So why am I singing a major role in our cover band version of it, specially whipped up for Christmas?

Well, I’m an artistic director of Theater Pub and to some extent I feel an obligation to be in the show and Mark was the better fit of any of the other roles (I mean, I suppose I could have been in the chorus… but fuck that, I’m not running myself into the ground for Theater Pub so I can not cop the occasional lead). I also love working with James Grady and Kat Bushnell, who have spearheaded this project (for the record- I wanted to do Les Mis this year) and fine, okay, on some level some part of me wants to recapture my eighteen year old self that bought into the idea that being bohemian was cool and we could all be bohemian- even if in reality the show implies we can all only be bohemian by being bohemian the same way.

Which is what really rubs me wrong about RENT. I think the irony of its “hey man, don’t sell out!” message is that RENT is like the epitome of the show that sold out. Jonathan Larson’s tragic and untimely death made him the poster child of the bo-ho movement of the late ‘90s, but when you look at his career he was clearly always vying for Broadway, desperately looking to “make it”. Yes, he didn’t sell out and get a job working in an office (he famously kept his waiter job all the way up till RENT’s workshop went into previews), but how is praying every day to get picked up by the theatrical equivalent of Hollywood not selling out? Maybe I’m too much the product of the generation that Kurt Cobain killed himself to stay cool for, but something about Larson and his work (especially his first musical, Tick-Tick-Boom) has always struck me as precious and phony.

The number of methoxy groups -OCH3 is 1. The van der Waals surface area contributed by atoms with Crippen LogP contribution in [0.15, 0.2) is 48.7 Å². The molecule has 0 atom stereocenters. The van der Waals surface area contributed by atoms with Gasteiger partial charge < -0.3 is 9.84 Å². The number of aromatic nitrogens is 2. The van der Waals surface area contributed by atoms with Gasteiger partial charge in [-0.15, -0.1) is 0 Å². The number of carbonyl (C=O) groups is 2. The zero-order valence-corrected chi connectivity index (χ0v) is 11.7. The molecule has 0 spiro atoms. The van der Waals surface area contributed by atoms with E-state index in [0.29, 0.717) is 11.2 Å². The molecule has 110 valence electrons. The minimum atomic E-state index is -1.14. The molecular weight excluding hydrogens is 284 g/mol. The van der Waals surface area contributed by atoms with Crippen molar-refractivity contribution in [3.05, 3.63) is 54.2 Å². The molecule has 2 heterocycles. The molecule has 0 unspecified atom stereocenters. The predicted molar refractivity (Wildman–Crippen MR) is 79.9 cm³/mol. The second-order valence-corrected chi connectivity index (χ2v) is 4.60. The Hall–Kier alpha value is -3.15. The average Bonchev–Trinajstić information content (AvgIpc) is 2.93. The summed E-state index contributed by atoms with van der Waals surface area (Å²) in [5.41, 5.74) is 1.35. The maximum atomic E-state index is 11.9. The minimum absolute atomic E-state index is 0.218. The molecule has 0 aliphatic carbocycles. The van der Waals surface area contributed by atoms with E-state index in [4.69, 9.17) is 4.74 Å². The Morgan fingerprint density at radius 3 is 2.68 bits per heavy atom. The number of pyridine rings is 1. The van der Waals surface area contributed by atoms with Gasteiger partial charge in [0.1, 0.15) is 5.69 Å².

Plus, the artists in RENT never seem to make any art (or any good art). Maureen’s protest song, which I think is one of the three truly brilliant moments in RENT (and yes, I do think there are moments of brilliance), is really the only time we see one of these “artists” making art. I mean, sure, there’s Roger’s song but… the less said the better, right? By the time RENT came into my life I’d already discovered Sondheim’s SUNDAY IN THE PARK WITH GEORGE, which I still think is the most honest, brutal and accurate portrait of what the artistic process and life is like for many of us. People talk about all the parts of RENT that move them, but nothing in RENT comes close to the choking-back-tears sensation I get every time Dot and George’s final scene in SUNDAY culminates with her finishing the part of the lesson book he can’t read. But ultimately these are such different shows with such different objectives- SUNDAY is about making art; RENT is about being part of a scene.